It’s an efficient donor acquisition strategy because it utilizes already existing donor bases and their networks. It’s also cost-effective since supporters fundraise on behalf of the organization – with no additional cost to you.

Peer-to-peer fundraising helps build social proof. We are more likely to trust the recommendations of friends or family members. This can help nonprofits acquire more donors and acquire them much faster.


One of the major drawbacks of peer-to-peer fundraising is the effort it takes to teach the existing donors/fundraisers. Not only do they need to know how to use the fundraising platform, but they need to know how to effectively raise funds – even if they’re raising from their networks.

It can also be challenging to clearly articulate and transmit the nonprofit’s mission, vision, and values to dozens of individuals so that they can continue sharing it in the same way.

Luckily, we have tons of resources to help. Share this step-by-step guide to using Donorbox peer-to-peer fundraising with your fundraisers to help them get started. Learn how to put together a fundraising toolkit so your supporters have everything they need to succeed.

What To Do After The Campaign

1. Build ongoing relationships with your donors.

Building ongoing relationships with donors helps boost donor retention, regardless of which type(s) of fundraising you choose.

Do your best to understand your donors, both prospective and current. Becoming a donor-centric organization is a pivotal step your nonprofit needs to take to boost fundraising.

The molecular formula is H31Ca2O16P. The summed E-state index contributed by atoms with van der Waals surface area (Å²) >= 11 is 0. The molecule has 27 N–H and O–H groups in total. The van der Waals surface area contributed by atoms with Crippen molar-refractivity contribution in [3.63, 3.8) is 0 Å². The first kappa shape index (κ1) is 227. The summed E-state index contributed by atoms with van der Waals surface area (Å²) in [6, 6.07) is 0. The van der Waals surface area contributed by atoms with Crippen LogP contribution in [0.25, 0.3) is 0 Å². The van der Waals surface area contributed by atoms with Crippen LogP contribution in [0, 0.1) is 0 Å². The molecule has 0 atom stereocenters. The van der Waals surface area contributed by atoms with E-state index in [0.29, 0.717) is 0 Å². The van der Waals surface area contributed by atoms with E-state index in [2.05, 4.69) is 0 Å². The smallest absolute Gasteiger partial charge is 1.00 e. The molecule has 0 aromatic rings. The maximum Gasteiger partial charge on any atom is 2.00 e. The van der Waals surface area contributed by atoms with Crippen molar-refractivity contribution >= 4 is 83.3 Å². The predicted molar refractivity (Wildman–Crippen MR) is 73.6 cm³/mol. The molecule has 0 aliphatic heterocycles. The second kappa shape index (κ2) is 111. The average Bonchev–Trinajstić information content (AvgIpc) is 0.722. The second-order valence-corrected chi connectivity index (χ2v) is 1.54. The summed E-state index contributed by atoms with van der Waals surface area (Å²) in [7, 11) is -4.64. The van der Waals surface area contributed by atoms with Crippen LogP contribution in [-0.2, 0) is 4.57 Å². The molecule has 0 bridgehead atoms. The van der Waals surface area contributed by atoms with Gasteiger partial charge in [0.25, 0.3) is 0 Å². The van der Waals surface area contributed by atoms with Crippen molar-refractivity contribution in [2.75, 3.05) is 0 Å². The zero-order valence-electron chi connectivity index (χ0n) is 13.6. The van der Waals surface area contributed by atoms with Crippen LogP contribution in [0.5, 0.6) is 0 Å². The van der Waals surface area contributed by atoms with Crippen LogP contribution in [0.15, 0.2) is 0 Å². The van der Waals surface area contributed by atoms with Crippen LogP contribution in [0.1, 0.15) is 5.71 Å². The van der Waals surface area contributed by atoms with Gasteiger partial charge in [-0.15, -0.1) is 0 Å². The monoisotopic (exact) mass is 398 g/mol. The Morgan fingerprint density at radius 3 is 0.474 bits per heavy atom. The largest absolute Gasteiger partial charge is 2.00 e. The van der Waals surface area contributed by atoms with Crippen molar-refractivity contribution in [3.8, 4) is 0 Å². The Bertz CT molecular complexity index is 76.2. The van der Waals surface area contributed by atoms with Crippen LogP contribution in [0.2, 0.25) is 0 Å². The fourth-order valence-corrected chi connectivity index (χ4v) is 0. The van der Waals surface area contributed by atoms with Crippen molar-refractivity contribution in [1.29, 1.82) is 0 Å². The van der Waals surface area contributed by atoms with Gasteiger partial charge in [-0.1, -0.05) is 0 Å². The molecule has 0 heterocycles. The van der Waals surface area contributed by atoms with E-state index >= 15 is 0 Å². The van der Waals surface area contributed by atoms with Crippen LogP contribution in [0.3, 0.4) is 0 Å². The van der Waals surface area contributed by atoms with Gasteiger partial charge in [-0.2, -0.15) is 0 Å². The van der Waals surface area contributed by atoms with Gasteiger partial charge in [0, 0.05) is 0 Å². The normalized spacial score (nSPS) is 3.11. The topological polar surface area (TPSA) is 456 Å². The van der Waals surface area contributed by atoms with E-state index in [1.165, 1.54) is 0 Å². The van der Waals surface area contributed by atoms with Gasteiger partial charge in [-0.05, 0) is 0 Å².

Here are 9 ways to build strong donor relationships.

2. Measure and evaluate.

It’s incredibly important to measure and evaluate the success of your fundraising strategies and activities. As you decide on different types of fundraising and strategies you’ll put into practice, create metrics (KPIs) related to your goals. These metrics should be key indicators of goal achievement and can be either quantitative, qualitative, or both.

Based on the timeline you created when you created your goals, consistently measure and evaluate your progress. Doing this tells you whether your strategies are the right ones for your audience.


Let’s be honest: sometimes fundraising is hard. Successful fundraising requires nonprofit organizations to use a variety of methods and unrelenting hard work, especially when the pressure is high and the deadlines are tight.

While opinion varies as to what’s the “ideal” nonprofit funding model, utilizing several different types of fundraising is generally a good practice. To find yours, however, it will take trial and error!

Donorbox is your one-stop shop for all types of fundraising. Whether you’re building your donation form, launching a crowdfunding campaign, sharing text-to-give with your donors, or selling tickets to a fundraising event, Donorbox has streamlined and user-friendly tools to streamline your processes and get more donations. Plus, powerful donor management tools help you build relationships with your donors for more repeat donations.

If you want to learn more about fundraising, visit the Nonprofit Blog for more tips and resources. Subscribe to our newsletter for a curated list of blogs delivered to your inbox every month!

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Raviraj heads the sales and marketing team at Donorbox. His growth-hacking abilities have helped Donorbox boost fundraising efforts for thousands of nonprofit organizations.